Conservative MPs rejected an NDP request for hearings into federal audits of Canadian charities, dismissing the motion as a "shameful" effort to tarnish the Canada Revenue Agency's independence.
The opposition NDP and Liberals wanted the House of Commons Finance Committee to hear from Canadian charities who say they have faced cumbersome audits focused on whether they are in violation of federal limits on political activity.
Opposition MPs said the audits suggest that critics of the government, particularly in the environmental sector, are being targeted. The opposition accused Revenue Minister Kerry-Lynne Findlay of being silent on the issue and said hearings would provide the minister with an opportunity to comment.
Conservative MP Gerald Keddy, who is Ms. Findlay's parliamentary secretary and is also a member of the finance committee, rejected suggestions that CRA audits are politically motivated.
"No one is being targeted," Mr. Keddy told reporters following the meeting. "I think it's shameful, absolutely shameful. The idea that professional men and women who work within CRA in an arm's length auditing process, maintaining the integrity of the system, could somehow fall under political influence is simply wrong."
NDP MP Murray Rankin triggered a special summer meeting of the committee in order to present a motion calling for hearings on the issue. The committee dealt with the request behind closed doors and MPs are not allowed to disclose what happened inside. The NDP MP emerged from the meeting to say he was disappointed with the outcome.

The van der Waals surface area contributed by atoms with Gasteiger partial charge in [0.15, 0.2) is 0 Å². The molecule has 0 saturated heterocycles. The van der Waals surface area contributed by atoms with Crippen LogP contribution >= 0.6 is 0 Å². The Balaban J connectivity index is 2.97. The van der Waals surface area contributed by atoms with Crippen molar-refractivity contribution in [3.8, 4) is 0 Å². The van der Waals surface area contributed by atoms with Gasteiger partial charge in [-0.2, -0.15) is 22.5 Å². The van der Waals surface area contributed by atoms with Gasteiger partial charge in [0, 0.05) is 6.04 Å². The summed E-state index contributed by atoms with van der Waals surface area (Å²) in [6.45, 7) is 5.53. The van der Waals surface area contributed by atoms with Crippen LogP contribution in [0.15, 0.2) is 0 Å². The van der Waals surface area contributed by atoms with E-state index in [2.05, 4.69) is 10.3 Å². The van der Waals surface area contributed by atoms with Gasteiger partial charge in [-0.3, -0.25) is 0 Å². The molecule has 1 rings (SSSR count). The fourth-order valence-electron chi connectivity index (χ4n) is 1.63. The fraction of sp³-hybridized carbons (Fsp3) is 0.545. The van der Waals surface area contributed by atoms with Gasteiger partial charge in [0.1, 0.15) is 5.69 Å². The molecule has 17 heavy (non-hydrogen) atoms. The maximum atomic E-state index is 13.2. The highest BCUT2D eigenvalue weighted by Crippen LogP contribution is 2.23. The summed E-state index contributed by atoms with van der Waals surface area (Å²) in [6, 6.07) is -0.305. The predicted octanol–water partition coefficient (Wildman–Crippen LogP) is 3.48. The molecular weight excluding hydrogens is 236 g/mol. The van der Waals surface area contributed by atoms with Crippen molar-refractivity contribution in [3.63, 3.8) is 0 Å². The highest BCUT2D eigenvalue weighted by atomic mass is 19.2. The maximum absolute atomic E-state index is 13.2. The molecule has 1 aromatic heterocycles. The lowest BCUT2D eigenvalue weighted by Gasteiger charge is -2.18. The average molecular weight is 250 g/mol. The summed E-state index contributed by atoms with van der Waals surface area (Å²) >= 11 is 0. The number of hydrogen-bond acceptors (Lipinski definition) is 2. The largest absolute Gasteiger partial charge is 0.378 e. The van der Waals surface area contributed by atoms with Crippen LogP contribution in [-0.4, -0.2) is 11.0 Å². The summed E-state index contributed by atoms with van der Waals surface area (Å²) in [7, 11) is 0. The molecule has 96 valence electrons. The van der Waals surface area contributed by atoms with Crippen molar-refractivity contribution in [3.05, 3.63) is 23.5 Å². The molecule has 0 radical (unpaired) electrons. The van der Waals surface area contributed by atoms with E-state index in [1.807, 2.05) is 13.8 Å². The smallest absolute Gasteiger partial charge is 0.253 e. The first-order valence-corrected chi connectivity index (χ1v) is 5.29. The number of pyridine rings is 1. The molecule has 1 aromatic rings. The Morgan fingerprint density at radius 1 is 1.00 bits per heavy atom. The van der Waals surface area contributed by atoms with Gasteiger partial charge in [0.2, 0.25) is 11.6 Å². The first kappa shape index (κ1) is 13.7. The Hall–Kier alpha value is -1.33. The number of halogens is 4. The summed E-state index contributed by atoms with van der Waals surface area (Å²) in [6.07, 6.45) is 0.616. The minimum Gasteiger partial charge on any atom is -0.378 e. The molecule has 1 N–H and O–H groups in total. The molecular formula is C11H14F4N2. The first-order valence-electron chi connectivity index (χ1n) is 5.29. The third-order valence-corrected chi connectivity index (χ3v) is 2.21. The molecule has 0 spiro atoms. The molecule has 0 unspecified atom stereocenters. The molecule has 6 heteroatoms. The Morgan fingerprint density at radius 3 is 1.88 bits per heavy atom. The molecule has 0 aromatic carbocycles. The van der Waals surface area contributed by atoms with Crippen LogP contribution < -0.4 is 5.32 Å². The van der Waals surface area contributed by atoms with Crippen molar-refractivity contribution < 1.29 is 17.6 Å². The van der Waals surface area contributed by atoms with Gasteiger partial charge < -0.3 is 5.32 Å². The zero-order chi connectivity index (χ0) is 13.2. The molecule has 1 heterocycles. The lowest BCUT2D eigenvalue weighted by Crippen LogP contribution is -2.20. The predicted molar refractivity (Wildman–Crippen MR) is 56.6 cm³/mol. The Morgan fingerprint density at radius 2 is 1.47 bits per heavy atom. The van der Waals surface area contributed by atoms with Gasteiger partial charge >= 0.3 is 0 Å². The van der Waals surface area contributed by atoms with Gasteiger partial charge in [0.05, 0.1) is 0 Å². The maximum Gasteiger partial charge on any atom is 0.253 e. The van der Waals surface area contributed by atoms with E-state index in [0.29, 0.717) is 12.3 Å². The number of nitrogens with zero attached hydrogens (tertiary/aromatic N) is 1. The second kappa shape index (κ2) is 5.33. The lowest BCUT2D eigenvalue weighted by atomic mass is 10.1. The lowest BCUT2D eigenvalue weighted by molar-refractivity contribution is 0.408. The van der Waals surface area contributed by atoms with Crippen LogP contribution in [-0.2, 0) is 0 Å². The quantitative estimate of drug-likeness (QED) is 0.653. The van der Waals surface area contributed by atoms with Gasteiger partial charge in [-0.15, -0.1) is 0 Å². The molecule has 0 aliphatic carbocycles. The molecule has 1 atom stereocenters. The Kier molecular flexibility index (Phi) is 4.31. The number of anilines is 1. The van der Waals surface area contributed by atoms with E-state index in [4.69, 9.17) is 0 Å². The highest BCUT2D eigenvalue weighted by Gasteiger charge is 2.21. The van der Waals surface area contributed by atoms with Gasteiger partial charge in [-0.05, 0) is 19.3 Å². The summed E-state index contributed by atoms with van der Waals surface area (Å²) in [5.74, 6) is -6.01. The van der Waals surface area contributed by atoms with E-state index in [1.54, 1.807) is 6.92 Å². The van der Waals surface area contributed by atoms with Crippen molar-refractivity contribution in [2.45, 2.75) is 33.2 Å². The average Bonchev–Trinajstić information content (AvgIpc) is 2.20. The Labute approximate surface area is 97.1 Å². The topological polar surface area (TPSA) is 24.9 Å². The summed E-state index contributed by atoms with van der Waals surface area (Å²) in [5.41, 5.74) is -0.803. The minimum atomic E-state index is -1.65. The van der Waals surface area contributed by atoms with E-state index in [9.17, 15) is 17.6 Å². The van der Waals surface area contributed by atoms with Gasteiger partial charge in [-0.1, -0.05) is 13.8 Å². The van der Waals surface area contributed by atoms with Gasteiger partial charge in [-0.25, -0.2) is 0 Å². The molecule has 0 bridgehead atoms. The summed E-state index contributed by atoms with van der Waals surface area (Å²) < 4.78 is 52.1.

Mr. Rankin said the government must "clear the air" in response to suggestions that political activity audits are directed at critics of the Conservatives.
"You'd think they would want this kind of opportunity given the serious allegations that are made," said Mr. Rankin.
The 2012 federal budget included $8-million in new funding for the CRA that was specifically earmarked to increase political activity audits of charities. The CRA has said that so far, that money has funded the audit of 52 charities and 12 of those cases are now closed. The CRA has said it cannot identify the subjects of the audit. The Canadian Press has published a partial list that includes several groups that have been vocal critics of the Conservative government policy, including the David Suzuki Foundation, Equiterre, Environmental Defence Canada Inc. and the Canadian Centre for Policy Alternatives.
"Have there been other, more conservative-aligned charities that are being targeted?" asked Mr. Rankin. "I don't know. I want to clear the air. If they have an explanation, this is the place for it."
Charities are not allowed to participate in partisan activities – such as endorsing a political party or candidate. However federal rules allow charities to spend about 10 per cent of resources on "political activity," which includes campaigns in support of particular public policy options.
In an interview with The Globe and Mail last month, Cathy Hawara, the director-general of the CRA's charities directorate, insisted the agency is taking a balanced approach in deciding which entities to audit.
"We are not targeting charities that have particular political leanings," she said.